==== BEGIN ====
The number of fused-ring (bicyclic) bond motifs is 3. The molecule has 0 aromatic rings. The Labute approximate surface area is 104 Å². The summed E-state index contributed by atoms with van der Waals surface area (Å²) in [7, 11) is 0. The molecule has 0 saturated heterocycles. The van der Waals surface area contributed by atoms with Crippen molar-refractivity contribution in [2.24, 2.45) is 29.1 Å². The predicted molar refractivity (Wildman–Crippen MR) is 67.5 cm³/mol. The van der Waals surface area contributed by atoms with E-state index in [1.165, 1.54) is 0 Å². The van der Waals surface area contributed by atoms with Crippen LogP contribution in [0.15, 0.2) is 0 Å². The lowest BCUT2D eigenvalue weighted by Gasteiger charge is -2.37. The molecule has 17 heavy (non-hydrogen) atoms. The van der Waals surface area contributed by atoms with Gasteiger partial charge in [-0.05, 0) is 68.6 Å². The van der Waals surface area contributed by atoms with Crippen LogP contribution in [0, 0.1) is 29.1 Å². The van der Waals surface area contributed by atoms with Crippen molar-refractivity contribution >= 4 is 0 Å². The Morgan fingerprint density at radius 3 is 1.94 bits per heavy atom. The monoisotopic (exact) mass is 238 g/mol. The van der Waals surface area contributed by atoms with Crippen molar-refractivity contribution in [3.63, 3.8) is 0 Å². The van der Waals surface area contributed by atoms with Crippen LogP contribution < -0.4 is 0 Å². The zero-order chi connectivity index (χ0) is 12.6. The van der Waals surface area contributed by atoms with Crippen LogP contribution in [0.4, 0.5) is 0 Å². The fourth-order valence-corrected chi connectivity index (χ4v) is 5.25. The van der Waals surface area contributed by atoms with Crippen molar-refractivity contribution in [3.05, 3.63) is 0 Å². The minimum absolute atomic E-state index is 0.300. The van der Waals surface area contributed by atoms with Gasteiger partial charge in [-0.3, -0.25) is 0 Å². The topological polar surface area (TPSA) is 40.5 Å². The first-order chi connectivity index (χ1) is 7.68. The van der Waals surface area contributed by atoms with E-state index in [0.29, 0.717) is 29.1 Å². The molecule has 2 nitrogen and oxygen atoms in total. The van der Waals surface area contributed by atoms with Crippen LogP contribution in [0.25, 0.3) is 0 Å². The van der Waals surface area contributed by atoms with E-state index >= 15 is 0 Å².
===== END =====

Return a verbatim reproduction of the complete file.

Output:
The number of fused-ring (bicyclic) bond motifs is 3. The molecule has 0 aromatic rings. The Labute approximate surface area is 104 Å². The summed E-state index contributed by atoms with van der Waals surface area (Å²) in [7, 11) is 0. The molecule has 0 saturated heterocycles. The van der Waals surface area contributed by atoms with Crippen molar-refractivity contribution in [2.24, 2.45) is 29.1 Å². The predicted molar refractivity (Wildman–Crippen MR) is 67.5 cm³/mol. The van der Waals surface area contributed by atoms with E-state index in [1.165, 1.54) is 0 Å². The van der Waals surface area contributed by atoms with Crippen LogP contribution in [0.15, 0.2) is 0 Å². The lowest BCUT2D eigenvalue weighted by Gasteiger charge is -2.37. The molecule has 17 heavy (non-hydrogen) atoms. The van der Waals surface area contributed by atoms with Gasteiger partial charge in [-0.05, 0) is 68.6 Å². The van der Waals surface area contributed by atoms with Crippen LogP contribution in [0, 0.1) is 29.1 Å². The van der Waals surface area contributed by atoms with Crippen molar-refractivity contribution >= 4 is 0 Å². The Morgan fingerprint density at radius 3 is 1.94 bits per heavy atom. The monoisotopic (exact) mass is 238 g/mol. The van der Waals surface area contributed by atoms with Crippen molar-refractivity contribution in [3.63, 3.8) is 0 Å². The van der Waals surface area contributed by atoms with Crippen LogP contribution < -0.4 is 0 Å². The zero-order chi connectivity index (χ0) is 12.6. The van der Waals surface area contributed by atoms with Crippen LogP contribution in [0.4, 0.5) is 0 Å². The fourth-order valence-corrected chi connectivity index (χ4v) is 5.25. The van der Waals surface area contributed by atoms with Crippen molar-refractivity contribution in [3.05, 3.63) is 0 Å². The minimum absolute atomic E-state index is 0.300. The van der Waals surface area contributed by atoms with Gasteiger partial charge in [-0.3, -0.25) is 0 Å². The topological polar surface area (TPSA) is 40.5 Å². The first-order chi connectivity index (χ1) is 7.68. The van der Waals surface area contributed by atoms with E-state index in [0.29, 0.717) is 29.1 Å². The molecule has 2 nitrogen and oxygen atoms in total. The van der Waals surface area contributed by atoms with Crippen LogP contribution in [0.25, 0.3) is 0 Å². The van der Waals surface area contributed by atoms with E-state index >= 15 is 0 Å².